I saw that Cost Plus World Market also carries the plain licorice and salted licorice from Halva, I’m thinking I might want to try their straight varieties. I get the impression that this isn’t the most elegant variety from Finland (which is known for its licorice), it’s more like the kid’s version of licorice or mass-produced like Twizzlers or Red Vines though I’m guessing with better ingredients (but perhaps some Finnish readers can help with that).
These contain gelatin, so are not vegetarian.
Tuesday, November 9, 2010
Sometimes I meticulously photograph things with the intention of doing an exhaustive review.
And then I eat them.El Rey makes chocolate from Venezuelan beans. Not only is it really good quality, it's pretty reasonably priced.
Monday, November 8, 2010
Cooler temperatures mean more chocolate consumption in my world. I’ve really been enjoying the bars from Equal Exchange, so I decided to branch out from the plain dark chocolate bars to their flavored offerings.
The Equal Exchange Chocolate Caramel Crunch with Sea Salt is a modest bar, sporting only 55% cacao content, it’s not extraordinarily dark and has more of a candy bar flair to it with bits of salty toffee.
The bar is wrapped simply in a burnt orange and brown wrapper that goes with the color coding Equal Exchange has going on for their line.
The bar is inside a thin white plastic sleeve which is easy to open and slip the bar back into. The bar looks great, it has a reddish hue to it and the inclusions of toffee bits are visible within the chocolate mass.
The bar has a distinct and bright snap. Breaking the bar reveals a plethora of big crunchy toffee bits (made with just four ingredients: cream, sugar, vanilla and sea salt). The chocolate itself smells like coffee and has a light acidic bite to it. It’s sweet, but not sticky and has a well rounded woodsy chocolate flavor. The toffee bits are crunchy and buttery with a strong salty note. They go exceptionally well with the chocolate and complement the smooth melt of the chocolate with the hard burnt sugar notes and the dash of sea salt.
This bar straddles the world of easy to eat candy and decadent treat. The chocolate isn’t as nuanced as the darker single origin bars, but it’s also more accessible. It’s one of my favorite toffee chocolate bars now. (It still prefer the slightly more candy-ish Green & Black’s Peanut Bar, but that’s milk chocolate and I’ve had more of those bars than the Equal Exchange.)
It’s fair trade, organic and Kosher. It’s made in a facility that processes tree nuts and peanuts and of course isn’t vegan because of the milk in the toffee.
UPDATE 11/16/2010: I transcribed the ingredients incorrectly in an earlier version of this review. There is no corn syrup in this bar. The only sweetener is organic unrefined and/or raw cane sugar. I’ve revised the review to reflect the accurate ingredients.
Friday, November 5, 2010
Rowntree’s created what would be one of the most popular candy bars in the world, the KitKat, in 1935. In the same year they also created the Aero bar. There have been dozens of versions since then even as Nestle’s has taken over the brand and spread the bars worldwide.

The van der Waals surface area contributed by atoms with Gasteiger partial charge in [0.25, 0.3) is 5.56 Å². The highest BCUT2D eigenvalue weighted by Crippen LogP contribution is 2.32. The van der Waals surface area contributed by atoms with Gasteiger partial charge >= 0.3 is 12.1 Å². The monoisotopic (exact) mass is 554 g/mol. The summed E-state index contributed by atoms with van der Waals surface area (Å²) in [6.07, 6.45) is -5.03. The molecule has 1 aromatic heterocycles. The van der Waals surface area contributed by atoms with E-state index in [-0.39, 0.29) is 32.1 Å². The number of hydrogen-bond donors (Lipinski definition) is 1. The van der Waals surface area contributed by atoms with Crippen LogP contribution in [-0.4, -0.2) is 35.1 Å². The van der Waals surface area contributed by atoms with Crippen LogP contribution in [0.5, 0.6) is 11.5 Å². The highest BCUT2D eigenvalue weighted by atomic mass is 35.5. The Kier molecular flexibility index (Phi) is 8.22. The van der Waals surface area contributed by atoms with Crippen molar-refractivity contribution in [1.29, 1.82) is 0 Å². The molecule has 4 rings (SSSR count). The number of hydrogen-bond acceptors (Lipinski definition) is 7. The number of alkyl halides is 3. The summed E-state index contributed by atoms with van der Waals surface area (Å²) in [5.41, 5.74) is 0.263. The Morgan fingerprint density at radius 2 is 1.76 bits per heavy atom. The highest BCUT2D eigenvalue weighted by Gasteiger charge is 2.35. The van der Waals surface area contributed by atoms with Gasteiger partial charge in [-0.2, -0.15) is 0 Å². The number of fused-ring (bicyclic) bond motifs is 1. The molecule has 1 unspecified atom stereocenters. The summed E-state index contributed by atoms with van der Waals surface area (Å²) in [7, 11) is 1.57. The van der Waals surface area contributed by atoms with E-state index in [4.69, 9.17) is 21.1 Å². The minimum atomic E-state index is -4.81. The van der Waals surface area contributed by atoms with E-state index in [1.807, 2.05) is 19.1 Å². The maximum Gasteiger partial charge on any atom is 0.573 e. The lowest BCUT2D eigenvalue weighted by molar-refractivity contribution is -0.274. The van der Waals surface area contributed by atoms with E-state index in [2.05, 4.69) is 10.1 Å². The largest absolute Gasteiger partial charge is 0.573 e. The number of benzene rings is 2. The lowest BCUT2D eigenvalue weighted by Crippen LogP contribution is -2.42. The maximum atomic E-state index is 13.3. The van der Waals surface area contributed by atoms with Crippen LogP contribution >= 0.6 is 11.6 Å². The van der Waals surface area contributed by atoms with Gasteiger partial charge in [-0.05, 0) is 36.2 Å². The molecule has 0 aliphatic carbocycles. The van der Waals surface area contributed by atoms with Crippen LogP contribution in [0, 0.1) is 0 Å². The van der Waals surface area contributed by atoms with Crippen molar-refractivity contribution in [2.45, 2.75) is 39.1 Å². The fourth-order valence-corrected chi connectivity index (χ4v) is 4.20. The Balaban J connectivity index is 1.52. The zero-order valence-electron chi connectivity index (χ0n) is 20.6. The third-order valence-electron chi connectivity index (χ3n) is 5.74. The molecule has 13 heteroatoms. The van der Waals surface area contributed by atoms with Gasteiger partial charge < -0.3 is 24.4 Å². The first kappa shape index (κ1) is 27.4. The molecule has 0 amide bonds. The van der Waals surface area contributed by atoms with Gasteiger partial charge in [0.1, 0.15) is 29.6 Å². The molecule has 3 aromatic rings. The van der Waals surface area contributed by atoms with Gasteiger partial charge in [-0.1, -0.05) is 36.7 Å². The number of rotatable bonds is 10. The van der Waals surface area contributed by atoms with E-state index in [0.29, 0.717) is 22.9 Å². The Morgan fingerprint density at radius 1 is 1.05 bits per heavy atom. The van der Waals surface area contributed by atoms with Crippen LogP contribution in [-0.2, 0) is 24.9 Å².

It’s odd then to ponder that there is a mash-up bar of the two that’s found in South Africa. The Nestle Tex was launched around 1956 and combines the aerated chocolate of the Aero bar and the crispy filled wafers of the KitKat. I don’t know how the bar got the name Tex.
It’s a big chunky looking bar. It’s over 5.5 inches long and a little under one inch square. The wrapping isn’t fancy, just the name of the bar and a satisfyingly accurate cross section of the bar that shows the bubbly chocolate center with a layer of wafers above and below.
The bar smells more like sweetened cereal than a decadent chocolate bar. It’s quite light for its size, only 40 grams (1.41 ounces) when you think that a 3 Musketeers bar is 60 grams and has similar volume.
The bar is a little messy to eat. The wafers are crispy but also darn flaky.
The chocolate flavors are disappointing. There’s little cocoa flavor or chocolate texture in there. It’s not grainy or waxy, but certainly doesn’t have a silky smooth melt. The wafers are fun and distinctive, though not quite KitKat-like since they’re wider and have a more distinctive cream filling. The Aero layer is lost in the mix, it’s light on the chocolate but I didn’t really get the same airy melt and bubbly texture because of the fact that I felt obligated to chew the wafers.
Mostly I’m disappointed in the poor quality of the chocolate (it might be mockolate, it’s hard to tell which ingredients are the chocolate coating and which are the cream filling in the wafer part). I know Nestle is capable of making better chocolate, and since I bought this as an import, it was $2.00. I could buy some really good chocolate for that.
I could see this bar benefiting from other versions, like dark chocolate and flavors like coffee or orange. As it is, I see it as a middle of the road offering. Certainly unique but not better than the sum of its progenitors.
(I found one note in a book about Rowntree that said that the Tex bar was first introduced in Canada in 1955 around the same time as Coffee Crisp but was a flop.)
Meticulously photographed and documented reviews of candy from around the world. And the occasional other sweet adventures. Open your mouth, expand your mind.